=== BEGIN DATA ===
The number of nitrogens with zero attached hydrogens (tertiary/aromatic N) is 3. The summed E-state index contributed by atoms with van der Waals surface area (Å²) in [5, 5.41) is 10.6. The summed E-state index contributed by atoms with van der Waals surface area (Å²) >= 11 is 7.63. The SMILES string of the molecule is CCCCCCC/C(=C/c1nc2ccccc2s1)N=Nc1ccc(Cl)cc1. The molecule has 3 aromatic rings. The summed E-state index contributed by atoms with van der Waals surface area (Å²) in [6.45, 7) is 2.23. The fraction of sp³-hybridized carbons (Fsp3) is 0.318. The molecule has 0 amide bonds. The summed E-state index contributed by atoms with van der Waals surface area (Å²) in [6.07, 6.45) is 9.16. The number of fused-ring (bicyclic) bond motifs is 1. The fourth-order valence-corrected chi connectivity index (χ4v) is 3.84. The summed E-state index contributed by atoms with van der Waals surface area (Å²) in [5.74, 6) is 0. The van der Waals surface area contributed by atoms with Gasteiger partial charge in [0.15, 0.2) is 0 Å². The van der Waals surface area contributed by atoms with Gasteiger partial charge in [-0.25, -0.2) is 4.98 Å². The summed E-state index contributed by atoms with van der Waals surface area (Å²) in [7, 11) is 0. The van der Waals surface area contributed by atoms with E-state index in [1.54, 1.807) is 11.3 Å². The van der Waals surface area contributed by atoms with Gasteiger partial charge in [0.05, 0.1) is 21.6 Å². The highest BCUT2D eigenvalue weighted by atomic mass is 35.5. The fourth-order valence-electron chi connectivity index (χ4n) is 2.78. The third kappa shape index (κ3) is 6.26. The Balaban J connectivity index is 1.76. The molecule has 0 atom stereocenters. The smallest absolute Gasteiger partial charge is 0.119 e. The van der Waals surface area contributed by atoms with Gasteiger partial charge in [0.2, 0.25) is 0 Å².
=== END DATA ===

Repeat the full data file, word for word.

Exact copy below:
The number of nitrogens with zero attached hydrogens (tertiary/aromatic N) is 3. The summed E-state index contributed by atoms with van der Waals surface area (Å²) in [5, 5.41) is 10.6. The summed E-state index contributed by atoms with van der Waals surface area (Å²) >= 11 is 7.63. The SMILES string of the molecule is CCCCCCC/C(=C/c1nc2ccccc2s1)N=Nc1ccc(Cl)cc1. The molecule has 3 aromatic rings. The summed E-state index contributed by atoms with van der Waals surface area (Å²) in [6.45, 7) is 2.23. The fraction of sp³-hybridized carbons (Fsp3) is 0.318. The molecule has 0 amide bonds. The summed E-state index contributed by atoms with van der Waals surface area (Å²) in [6.07, 6.45) is 9.16. The number of fused-ring (bicyclic) bond motifs is 1. The fourth-order valence-corrected chi connectivity index (χ4v) is 3.84. The summed E-state index contributed by atoms with van der Waals surface area (Å²) in [5.74, 6) is 0. The van der Waals surface area contributed by atoms with Gasteiger partial charge in [0.15, 0.2) is 0 Å². The van der Waals surface area contributed by atoms with Gasteiger partial charge in [-0.25, -0.2) is 4.98 Å². The summed E-state index contributed by atoms with van der Waals surface area (Å²) in [7, 11) is 0. The van der Waals surface area contributed by atoms with E-state index in [1.54, 1.807) is 11.3 Å². The van der Waals surface area contributed by atoms with Gasteiger partial charge in [0.05, 0.1) is 21.6 Å². The highest BCUT2D eigenvalue weighted by atomic mass is 35.5. The fourth-order valence-electron chi connectivity index (χ4n) is 2.78. The third kappa shape index (κ3) is 6.26. The Balaban J connectivity index is 1.76. The molecule has 0 atom stereocenters. The smallest absolute Gasteiger partial charge is 0.119 e. The van der Waals surface area contributed by atoms with Gasteiger partial charge in [0.2, 0.25) is 0 Å².